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A technician works during a test run of the fill-and-finish process for CanSino vaccines at a Solution Biologics factory in Kuala Lumpur, Malaysia, on September 8, 2021. Photo: Xinhua

LettersHow Malaysia can help the world achieve vaccine equity

  • Low-income countries continue to be under-vaccinated in the third year of the pandemic
  • Malaysia is contributing to the global vaccine drive as a donor and a manufacturer, and it can offer training in aid of vaccine roll-outs overseas
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As we enter the third year of the global Covid-19 pandemic, vaccine inequity remains one of the greatest threats to economic recovery. Low-income countries have been lagging far behind in terms of Covid-19 vaccination rates. According to the UNDP’s Global Dashboard for Vaccine Equity, only a meagre 21.4 per cent of populations in low-income countries have been vaccinated with at least one dose as of August 10, as compared to 72.3 per cent in high-income countries.

Worryingly, years of progress in pursuit of the 17 United Nations Sustainable Development Goals have been reversed. The global drive for Covid-19 vaccination directly impacts the third goal of ensuring healthy lives, besides contributing to another 12 of them, as shown in our recent policy paper.

It’s time for Malaysia to do more to address vaccine inequity, in line with Malaysia’s historical record of championing developing countries. Over the past year, Malaysia has donated Covid-19 vaccines to countries with low vaccination rates, such as Bangladesh, Laos and Myanmar. This noble initiative should continue.

As an aspiring global vaccine manufacturing hub, Malaysia plays a highly significant role in promoting global vaccine equity. In fact, the Institute for Medical Research at the National Institutes of Health is currently developing two types of Covid-19 vaccines – one based on the inactivated virus, and the other mRNA-based.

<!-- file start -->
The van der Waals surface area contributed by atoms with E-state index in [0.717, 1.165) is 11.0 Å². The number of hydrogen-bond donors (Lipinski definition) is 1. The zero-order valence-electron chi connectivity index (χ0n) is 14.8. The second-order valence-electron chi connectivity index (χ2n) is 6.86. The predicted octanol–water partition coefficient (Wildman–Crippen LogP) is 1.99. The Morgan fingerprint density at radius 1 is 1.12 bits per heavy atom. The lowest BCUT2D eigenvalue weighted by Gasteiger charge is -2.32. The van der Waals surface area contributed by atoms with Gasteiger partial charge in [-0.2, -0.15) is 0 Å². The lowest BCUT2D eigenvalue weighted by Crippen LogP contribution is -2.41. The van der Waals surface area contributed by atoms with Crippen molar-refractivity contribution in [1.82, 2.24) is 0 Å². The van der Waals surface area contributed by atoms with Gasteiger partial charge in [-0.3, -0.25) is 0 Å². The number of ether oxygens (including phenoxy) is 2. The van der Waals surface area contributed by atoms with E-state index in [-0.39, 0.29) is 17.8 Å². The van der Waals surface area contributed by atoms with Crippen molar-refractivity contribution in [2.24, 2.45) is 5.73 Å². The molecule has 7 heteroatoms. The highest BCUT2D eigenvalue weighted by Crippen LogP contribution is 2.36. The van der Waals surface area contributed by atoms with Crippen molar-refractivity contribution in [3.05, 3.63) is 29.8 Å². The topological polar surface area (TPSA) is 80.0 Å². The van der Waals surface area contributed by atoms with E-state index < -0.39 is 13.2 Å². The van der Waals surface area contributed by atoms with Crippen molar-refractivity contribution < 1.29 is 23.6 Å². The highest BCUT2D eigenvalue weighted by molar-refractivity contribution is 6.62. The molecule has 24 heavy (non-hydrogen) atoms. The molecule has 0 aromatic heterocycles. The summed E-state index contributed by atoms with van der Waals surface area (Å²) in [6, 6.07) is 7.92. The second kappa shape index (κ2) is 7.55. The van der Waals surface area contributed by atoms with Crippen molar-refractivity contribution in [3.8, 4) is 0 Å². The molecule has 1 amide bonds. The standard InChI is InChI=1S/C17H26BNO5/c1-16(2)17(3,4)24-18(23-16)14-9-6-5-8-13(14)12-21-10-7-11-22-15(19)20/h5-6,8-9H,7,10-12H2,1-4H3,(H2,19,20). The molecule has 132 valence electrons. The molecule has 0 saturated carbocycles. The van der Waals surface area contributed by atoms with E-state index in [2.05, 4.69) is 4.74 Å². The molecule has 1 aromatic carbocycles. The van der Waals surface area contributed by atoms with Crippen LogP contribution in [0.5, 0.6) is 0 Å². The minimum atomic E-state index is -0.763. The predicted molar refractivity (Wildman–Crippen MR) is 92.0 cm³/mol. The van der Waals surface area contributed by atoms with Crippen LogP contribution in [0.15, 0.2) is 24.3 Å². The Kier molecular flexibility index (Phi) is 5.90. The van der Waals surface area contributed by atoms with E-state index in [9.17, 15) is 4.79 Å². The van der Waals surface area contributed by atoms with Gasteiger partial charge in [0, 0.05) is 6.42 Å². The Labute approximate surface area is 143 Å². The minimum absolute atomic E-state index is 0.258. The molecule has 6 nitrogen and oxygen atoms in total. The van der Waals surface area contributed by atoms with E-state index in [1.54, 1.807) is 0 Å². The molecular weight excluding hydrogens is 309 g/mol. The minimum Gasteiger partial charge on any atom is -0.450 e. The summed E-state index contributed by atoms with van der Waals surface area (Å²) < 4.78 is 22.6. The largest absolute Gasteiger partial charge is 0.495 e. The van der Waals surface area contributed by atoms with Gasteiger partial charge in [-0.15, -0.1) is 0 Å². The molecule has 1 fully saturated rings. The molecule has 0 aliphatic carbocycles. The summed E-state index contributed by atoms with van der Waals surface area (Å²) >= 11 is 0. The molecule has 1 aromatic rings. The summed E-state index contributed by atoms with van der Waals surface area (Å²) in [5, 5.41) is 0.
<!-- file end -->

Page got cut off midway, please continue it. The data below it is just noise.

Moreover, Malaysian Vaccines and Pharmaceuticals is producing vaccines for animals, while Pharmaniaga LifeScience is conducting the fill-and-finish of Sinovac’s Covid-19 vaccines and Solution Biologics is formulating CanSinoBIO’s Covid-19 vaccines.

Beyond a lack of supply for successful vaccination drives, low-income countries also face challenges in terms of inadequate health infrastructure, a lack of trained medical personnel, and a lack of capacity to roll out vaccination programmes. As such, Malaysia should expand its Malaysian Technical Cooperation Programme to offer technical training and capacity-building programmes in aid of Covid-19 vaccination campaigns in low-income countries.

As Malaysia’s Covid-19 vaccine programme has been largely successful despite several initial challenges, it’s high time for Malaysia to share its expertise in the procurement of vaccines, effective communication strategies, public-private healthcare partnership and vaccination of indigenous tribes, among other areas.

This will go a long way towards ensuring that no individual, no community and no country is denied the fruits of Covid-19 vaccination.

Benedict Weerasena, research director, and Abel Benjamin Lim, head of development economics, Bait Al Amanah